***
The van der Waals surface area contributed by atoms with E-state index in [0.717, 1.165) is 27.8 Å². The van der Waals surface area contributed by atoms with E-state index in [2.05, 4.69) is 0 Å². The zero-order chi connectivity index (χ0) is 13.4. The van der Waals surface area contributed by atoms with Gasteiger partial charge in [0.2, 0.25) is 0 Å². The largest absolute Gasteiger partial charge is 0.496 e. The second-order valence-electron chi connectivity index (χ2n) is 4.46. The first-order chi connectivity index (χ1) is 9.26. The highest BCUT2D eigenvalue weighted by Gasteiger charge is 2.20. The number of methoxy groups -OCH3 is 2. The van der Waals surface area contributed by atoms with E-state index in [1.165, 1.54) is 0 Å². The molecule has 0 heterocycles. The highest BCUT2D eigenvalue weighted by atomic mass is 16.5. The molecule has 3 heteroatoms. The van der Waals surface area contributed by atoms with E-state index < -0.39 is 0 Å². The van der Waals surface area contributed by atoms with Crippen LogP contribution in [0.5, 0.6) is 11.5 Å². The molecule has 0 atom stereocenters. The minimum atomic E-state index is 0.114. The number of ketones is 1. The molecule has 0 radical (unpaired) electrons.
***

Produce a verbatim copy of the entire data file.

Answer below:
The van der Waals surface area contributed by atoms with E-state index in [0.717, 1.165) is 27.8 Å². The van der Waals surface area contributed by atoms with E-state index in [2.05, 4.69) is 0 Å². The zero-order chi connectivity index (χ0) is 13.4. The van der Waals surface area contributed by atoms with Gasteiger partial charge in [0.2, 0.25) is 0 Å². The largest absolute Gasteiger partial charge is 0.496 e. The second-order valence-electron chi connectivity index (χ2n) is 4.46. The first-order chi connectivity index (χ1) is 9.26. The highest BCUT2D eigenvalue weighted by Gasteiger charge is 2.20. The number of methoxy groups -OCH3 is 2. The van der Waals surface area contributed by atoms with E-state index in [1.165, 1.54) is 0 Å². The molecule has 0 heterocycles. The highest BCUT2D eigenvalue weighted by atomic mass is 16.5. The molecule has 3 heteroatoms. The van der Waals surface area contributed by atoms with E-state index < -0.39 is 0 Å². The van der Waals surface area contributed by atoms with Crippen LogP contribution in [0.5, 0.6) is 11.5 Å². The molecule has 0 atom stereocenters. The minimum atomic E-state index is 0.114. The number of ketones is 1. The molecule has 0 radical (unpaired) electrons.